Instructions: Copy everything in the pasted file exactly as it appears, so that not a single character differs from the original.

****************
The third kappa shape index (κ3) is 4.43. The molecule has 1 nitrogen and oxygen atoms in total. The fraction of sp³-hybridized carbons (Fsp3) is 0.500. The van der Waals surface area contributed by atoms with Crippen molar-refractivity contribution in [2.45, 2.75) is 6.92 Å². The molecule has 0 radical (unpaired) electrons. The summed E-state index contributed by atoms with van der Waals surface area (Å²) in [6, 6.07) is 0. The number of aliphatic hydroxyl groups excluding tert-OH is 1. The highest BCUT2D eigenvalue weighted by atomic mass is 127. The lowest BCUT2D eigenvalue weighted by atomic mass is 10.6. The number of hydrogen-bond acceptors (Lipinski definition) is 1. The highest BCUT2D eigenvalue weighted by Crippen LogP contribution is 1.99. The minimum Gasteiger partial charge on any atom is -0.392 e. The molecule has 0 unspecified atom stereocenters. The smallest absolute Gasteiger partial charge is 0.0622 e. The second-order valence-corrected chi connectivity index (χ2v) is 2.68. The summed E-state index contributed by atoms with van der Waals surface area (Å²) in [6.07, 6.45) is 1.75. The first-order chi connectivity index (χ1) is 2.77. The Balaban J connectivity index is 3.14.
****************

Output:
The third kappa shape index (κ3) is 4.43. The molecule has 1 nitrogen and oxygen atoms in total. The fraction of sp³-hybridized carbons (Fsp3) is 0.500. The van der Waals surface area contributed by atoms with Crippen molar-refractivity contribution in [2.45, 2.75) is 6.92 Å². The molecule has 0 radical (unpaired) electrons. The summed E-state index contributed by atoms with van der Waals surface area (Å²) in [6, 6.07) is 0. The number of aliphatic hydroxyl groups excluding tert-OH is 1. The highest BCUT2D eigenvalue weighted by atomic mass is 127. The lowest BCUT2D eigenvalue weighted by atomic mass is 10.6. The number of hydrogen-bond acceptors (Lipinski definition) is 1. The highest BCUT2D eigenvalue weighted by Crippen LogP contribution is 1.99. The minimum Gasteiger partial charge on any atom is -0.392 e. The molecule has 0 unspecified atom stereocenters. The smallest absolute Gasteiger partial charge is 0.0622 e. The second-order valence-corrected chi connectivity index (χ2v) is 2.68. The summed E-state index contributed by atoms with van der Waals surface area (Å²) in [6.07, 6.45) is 1.75. The first-order chi connectivity index (χ1) is 2.77. The Balaban J connectivity index is 3.14.